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See detailCoordinated motion design on Lie groups
Sarlette, Alain ULg; Bonnabel, Silvere; Sepulchre, Rodolphe ULg

in IEEE Transactions on Automatic Control (2010), 55(5), 1047-1058

The present paper proposes a unified geometric framework for coordinated motion on Lie groups. It first gives a general problem formulation and analyzes ensuing conditions for coordinated motion. Then, it ... [more ▼]

The present paper proposes a unified geometric framework for coordinated motion on Lie groups. It first gives a general problem formulation and analyzes ensuing conditions for coordinated motion. Then, it introduces a precise method to design control laws in fully actuated and underactuated settings with simple integrator dynamics. It thereby shows that coordination can be studied in a systematic way once the Lie group geometry of the configuration space is well characterized. Applying the proposed general methodology to particular examples allows to retrieve control laws that have been proposed in the literature on intuitive grounds. A link with Brockett's double bracket flows is also made. The concepts are illustrated on SO(3) , SE(2) and SE(3). [less ▲]

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See detailCoordinated primary frequency control among non-synchronous systems connected by a multi-terminal high-voltage direct current grid
Dai, Jing; Phulpin, Yannick; Sarlette, Alain et al

in IET Generation, Transmission & Distribution (2012), 6(2), 99-108

The authors consider a power system composed of several non-synchronous AC areas connected by a multiterminal high-voltage direct current (HVDC) grid. In this context, the authors propose a distributed ... [more ▼]

The authors consider a power system composed of several non-synchronous AC areas connected by a multiterminal high-voltage direct current (HVDC) grid. In this context, the authors propose a distributed control scheme that modifies the power injections from the different AC areas into the DC grid so as to make the system collectively react to load imbalances. This collective reaction allows each individual AC area to downscale its primary reserves. The scheme is inspired by algorithms for the consensus problem extensively studied by the control theory community. It modifies the power injections based on frequency deviations of the AC areas so as to make them stay close to each other. A stability analysis of the closed-loop system is reported as well as simulation results on a benchmark power system with five AC areas. These results show that with proper tuning, the control scheme makes the frequency deviations converge rapidly to a common value following a load imbalance in an area. [less ▲]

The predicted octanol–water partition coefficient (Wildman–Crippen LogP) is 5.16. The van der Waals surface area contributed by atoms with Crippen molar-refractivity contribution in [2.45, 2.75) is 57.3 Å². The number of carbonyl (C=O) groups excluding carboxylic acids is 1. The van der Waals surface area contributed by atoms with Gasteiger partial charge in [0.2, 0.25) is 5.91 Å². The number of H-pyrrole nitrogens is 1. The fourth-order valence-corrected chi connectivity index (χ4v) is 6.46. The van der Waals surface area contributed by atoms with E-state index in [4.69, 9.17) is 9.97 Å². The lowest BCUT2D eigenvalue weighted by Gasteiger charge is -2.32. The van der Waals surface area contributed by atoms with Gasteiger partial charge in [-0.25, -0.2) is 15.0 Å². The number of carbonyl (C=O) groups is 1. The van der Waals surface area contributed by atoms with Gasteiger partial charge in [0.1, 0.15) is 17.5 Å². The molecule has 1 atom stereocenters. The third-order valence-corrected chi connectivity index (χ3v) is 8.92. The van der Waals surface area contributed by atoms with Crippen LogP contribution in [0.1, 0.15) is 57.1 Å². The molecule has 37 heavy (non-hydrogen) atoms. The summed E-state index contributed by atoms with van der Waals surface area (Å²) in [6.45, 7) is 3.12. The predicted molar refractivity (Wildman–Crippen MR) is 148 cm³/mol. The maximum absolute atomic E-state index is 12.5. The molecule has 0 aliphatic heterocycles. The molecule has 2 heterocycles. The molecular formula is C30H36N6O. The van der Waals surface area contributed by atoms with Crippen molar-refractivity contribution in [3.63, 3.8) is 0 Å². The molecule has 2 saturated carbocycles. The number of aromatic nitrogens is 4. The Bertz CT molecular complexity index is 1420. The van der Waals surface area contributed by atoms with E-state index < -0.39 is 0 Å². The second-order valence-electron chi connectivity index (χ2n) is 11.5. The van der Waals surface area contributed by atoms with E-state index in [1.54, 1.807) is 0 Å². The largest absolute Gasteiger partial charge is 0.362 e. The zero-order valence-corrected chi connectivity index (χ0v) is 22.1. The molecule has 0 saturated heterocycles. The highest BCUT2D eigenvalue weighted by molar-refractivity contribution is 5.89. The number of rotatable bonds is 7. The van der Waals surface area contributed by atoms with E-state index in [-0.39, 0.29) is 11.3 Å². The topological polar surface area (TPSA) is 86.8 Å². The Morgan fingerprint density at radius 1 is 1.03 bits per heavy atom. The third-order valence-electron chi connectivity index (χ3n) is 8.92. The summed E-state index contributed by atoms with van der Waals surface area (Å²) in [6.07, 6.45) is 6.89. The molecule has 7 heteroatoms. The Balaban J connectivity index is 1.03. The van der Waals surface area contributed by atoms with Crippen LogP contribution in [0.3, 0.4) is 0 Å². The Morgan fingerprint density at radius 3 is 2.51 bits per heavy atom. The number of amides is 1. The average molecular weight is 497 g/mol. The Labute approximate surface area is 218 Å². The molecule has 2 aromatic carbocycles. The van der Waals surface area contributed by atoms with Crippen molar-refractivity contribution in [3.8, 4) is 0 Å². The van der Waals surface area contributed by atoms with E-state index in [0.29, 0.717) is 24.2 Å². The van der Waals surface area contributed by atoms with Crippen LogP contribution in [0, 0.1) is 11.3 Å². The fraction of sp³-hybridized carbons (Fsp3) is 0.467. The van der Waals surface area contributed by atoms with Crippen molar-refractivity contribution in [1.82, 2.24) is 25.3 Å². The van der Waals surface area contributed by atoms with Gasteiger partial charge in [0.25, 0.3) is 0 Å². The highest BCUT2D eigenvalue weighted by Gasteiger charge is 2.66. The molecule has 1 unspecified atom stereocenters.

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See detailCoordinated regulation of procollagens I and III and their post-translational enzymes by dissipation of mechanical tension in human dermal fibroblasts.
Lambert, Charles ULg; Colige, Alain ULg; Lapiere, C. M. et al

in European Journal of Cell Biology (2001), 80(7), 479-85